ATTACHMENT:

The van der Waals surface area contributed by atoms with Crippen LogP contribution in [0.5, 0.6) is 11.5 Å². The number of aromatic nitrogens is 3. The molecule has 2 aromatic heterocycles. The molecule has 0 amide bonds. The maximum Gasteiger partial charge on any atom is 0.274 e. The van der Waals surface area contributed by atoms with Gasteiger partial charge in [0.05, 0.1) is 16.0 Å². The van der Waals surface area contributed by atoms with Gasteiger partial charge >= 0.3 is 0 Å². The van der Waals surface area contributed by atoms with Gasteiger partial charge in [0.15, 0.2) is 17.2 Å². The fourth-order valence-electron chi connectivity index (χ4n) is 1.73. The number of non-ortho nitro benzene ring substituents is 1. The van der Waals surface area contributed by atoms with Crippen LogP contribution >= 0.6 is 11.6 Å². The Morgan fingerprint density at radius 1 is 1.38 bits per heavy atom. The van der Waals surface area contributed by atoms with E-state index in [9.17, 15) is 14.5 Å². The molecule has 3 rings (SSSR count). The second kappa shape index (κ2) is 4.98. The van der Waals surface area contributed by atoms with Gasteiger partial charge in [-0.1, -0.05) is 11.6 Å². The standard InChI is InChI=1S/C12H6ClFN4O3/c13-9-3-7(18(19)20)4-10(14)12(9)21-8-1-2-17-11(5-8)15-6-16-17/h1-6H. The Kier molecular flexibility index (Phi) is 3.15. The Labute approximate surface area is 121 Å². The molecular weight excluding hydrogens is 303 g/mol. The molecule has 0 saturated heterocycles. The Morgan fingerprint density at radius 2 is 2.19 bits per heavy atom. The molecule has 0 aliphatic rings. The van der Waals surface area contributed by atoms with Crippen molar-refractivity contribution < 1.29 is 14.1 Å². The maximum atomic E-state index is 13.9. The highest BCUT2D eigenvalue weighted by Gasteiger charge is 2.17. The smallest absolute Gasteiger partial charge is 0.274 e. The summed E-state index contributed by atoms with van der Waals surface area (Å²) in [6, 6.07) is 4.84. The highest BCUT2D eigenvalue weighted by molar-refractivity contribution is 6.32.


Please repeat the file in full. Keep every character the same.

The van der Waals surface area contributed by atoms with Crippen LogP contribution in [0.5, 0.6) is 11.5 Å². The number of aromatic nitrogens is 3. The molecule has 2 aromatic heterocycles. The molecule has 0 amide bonds. The maximum Gasteiger partial charge on any atom is 0.274 e. The van der Waals surface area contributed by atoms with Gasteiger partial charge in [0.05, 0.1) is 16.0 Å². The van der Waals surface area contributed by atoms with Gasteiger partial charge >= 0.3 is 0 Å². The van der Waals surface area contributed by atoms with Gasteiger partial charge in [0.15, 0.2) is 17.2 Å². The fourth-order valence-electron chi connectivity index (χ4n) is 1.73. The number of non-ortho nitro benzene ring substituents is 1. The van der Waals surface area contributed by atoms with Crippen LogP contribution >= 0.6 is 11.6 Å². The Morgan fingerprint density at radius 1 is 1.38 bits per heavy atom. The van der Waals surface area contributed by atoms with E-state index in [9.17, 15) is 14.5 Å². The molecule has 3 rings (SSSR count). The second kappa shape index (κ2) is 4.98. The van der Waals surface area contributed by atoms with Gasteiger partial charge in [-0.1, -0.05) is 11.6 Å². The standard InChI is InChI=1S/C12H6ClFN4O3/c13-9-3-7(18(19)20)4-10(14)12(9)21-8-1-2-17-11(5-8)15-6-16-17/h1-6H. The Kier molecular flexibility index (Phi) is 3.15. The Labute approximate surface area is 121 Å². The molecular weight excluding hydrogens is 303 g/mol. The molecule has 0 saturated heterocycles. The Morgan fingerprint density at radius 2 is 2.19 bits per heavy atom. The molecule has 0 aliphatic rings. The van der Waals surface area contributed by atoms with Crippen molar-refractivity contribution < 1.29 is 14.1 Å². The maximum atomic E-state index is 13.9. The highest BCUT2D eigenvalue weighted by Gasteiger charge is 2.17. The smallest absolute Gasteiger partial charge is 0.274 e. The summed E-state index contributed by atoms with van der Waals surface area (Å²) in [6, 6.07) is 4.84. The highest BCUT2D eigenvalue weighted by molar-refractivity contribution is 6.32.